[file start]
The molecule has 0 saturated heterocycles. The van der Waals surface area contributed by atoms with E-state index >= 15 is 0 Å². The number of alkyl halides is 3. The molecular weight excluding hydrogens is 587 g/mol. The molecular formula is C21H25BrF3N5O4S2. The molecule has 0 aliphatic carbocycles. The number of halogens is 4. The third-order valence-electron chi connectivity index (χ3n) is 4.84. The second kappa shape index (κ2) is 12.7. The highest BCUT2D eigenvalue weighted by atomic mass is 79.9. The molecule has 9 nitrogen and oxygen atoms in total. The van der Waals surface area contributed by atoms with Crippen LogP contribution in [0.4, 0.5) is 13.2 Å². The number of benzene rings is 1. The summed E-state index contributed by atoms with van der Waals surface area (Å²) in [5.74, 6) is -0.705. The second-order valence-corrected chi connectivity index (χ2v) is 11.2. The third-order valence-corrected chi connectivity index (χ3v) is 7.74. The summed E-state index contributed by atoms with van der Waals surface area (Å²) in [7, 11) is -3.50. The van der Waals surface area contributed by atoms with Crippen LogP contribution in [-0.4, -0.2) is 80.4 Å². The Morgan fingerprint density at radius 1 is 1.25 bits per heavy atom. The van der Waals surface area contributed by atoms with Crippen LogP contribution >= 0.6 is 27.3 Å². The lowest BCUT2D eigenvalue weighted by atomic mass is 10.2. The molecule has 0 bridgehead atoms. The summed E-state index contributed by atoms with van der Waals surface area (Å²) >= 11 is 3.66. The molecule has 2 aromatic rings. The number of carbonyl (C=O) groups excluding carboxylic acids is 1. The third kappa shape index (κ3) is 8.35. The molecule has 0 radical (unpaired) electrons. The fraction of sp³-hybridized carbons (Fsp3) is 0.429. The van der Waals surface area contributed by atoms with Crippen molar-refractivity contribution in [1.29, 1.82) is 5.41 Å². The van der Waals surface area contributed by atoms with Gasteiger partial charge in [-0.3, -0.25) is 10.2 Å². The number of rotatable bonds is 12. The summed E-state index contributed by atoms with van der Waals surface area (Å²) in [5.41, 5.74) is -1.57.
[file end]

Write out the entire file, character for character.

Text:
The molecule has 0 saturated heterocycles. The van der Waals surface area contributed by atoms with E-state index >= 15 is 0 Å². The number of alkyl halides is 3. The molecular weight excluding hydrogens is 587 g/mol. The molecular formula is C21H25BrF3N5O4S2. The molecule has 0 aliphatic carbocycles. The number of halogens is 4. The third-order valence-electron chi connectivity index (χ3n) is 4.84. The second kappa shape index (κ2) is 12.7. The highest BCUT2D eigenvalue weighted by atomic mass is 79.9. The molecule has 9 nitrogen and oxygen atoms in total. The van der Waals surface area contributed by atoms with Crippen LogP contribution in [0.4, 0.5) is 13.2 Å². The number of benzene rings is 1. The summed E-state index contributed by atoms with van der Waals surface area (Å²) in [5.74, 6) is -0.705. The second-order valence-corrected chi connectivity index (χ2v) is 11.2. The third-order valence-corrected chi connectivity index (χ3v) is 7.74. The summed E-state index contributed by atoms with van der Waals surface area (Å²) in [7, 11) is -3.50. The van der Waals surface area contributed by atoms with Crippen LogP contribution in [-0.4, -0.2) is 80.4 Å². The Morgan fingerprint density at radius 1 is 1.25 bits per heavy atom. The van der Waals surface area contributed by atoms with Crippen LogP contribution >= 0.6 is 27.3 Å². The lowest BCUT2D eigenvalue weighted by atomic mass is 10.2. The molecule has 0 bridgehead atoms. The summed E-state index contributed by atoms with van der Waals surface area (Å²) >= 11 is 3.66. The molecule has 2 aromatic rings. The number of carbonyl (C=O) groups excluding carboxylic acids is 1. The third kappa shape index (κ3) is 8.35. The molecule has 0 radical (unpaired) electrons. The fraction of sp³-hybridized carbons (Fsp3) is 0.429. The van der Waals surface area contributed by atoms with Crippen molar-refractivity contribution in [1.29, 1.82) is 5.41 Å². The van der Waals surface area contributed by atoms with Gasteiger partial charge in [-0.3, -0.25) is 10.2 Å². The number of rotatable bonds is 12. The summed E-state index contributed by atoms with van der Waals surface area (Å²) in [5.41, 5.74) is -1.57.